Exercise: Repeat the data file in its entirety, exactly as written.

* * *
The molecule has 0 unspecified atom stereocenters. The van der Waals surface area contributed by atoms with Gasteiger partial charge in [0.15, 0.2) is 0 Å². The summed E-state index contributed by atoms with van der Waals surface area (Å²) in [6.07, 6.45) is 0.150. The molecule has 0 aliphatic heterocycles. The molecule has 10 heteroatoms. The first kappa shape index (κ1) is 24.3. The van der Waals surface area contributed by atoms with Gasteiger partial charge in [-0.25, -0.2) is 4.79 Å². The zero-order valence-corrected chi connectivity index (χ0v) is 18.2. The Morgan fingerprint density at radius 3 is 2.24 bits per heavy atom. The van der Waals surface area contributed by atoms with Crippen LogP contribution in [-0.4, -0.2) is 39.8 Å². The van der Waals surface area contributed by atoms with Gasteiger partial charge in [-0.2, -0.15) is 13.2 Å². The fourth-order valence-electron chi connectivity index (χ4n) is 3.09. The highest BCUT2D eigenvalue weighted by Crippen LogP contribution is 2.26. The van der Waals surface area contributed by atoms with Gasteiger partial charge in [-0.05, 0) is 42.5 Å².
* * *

The molecule has 0 unspecified atom stereocenters. The van der Waals surface area contributed by atoms with Gasteiger partial charge in [0.15, 0.2) is 0 Å². The summed E-state index contributed by atoms with van der Waals surface area (Å²) in [6.07, 6.45) is 0.150. The molecule has 0 aliphatic heterocycles. The molecule has 10 heteroatoms. The first kappa shape index (κ1) is 24.3. The van der Waals surface area contributed by atoms with Gasteiger partial charge in [-0.25, -0.2) is 4.79 Å². The zero-order valence-corrected chi connectivity index (χ0v) is 18.2. The Morgan fingerprint density at radius 3 is 2.24 bits per heavy atom. The van der Waals surface area contributed by atoms with Crippen LogP contribution in [-0.4, -0.2) is 39.8 Å². The van der Waals surface area contributed by atoms with Gasteiger partial charge in [-0.2, -0.15) is 13.2 Å². The fourth-order valence-electron chi connectivity index (χ4n) is 3.09. The highest BCUT2D eigenvalue weighted by Crippen LogP contribution is 2.26. The van der Waals surface area contributed by atoms with Gasteiger partial charge in [-0.05, 0) is 42.5 Å².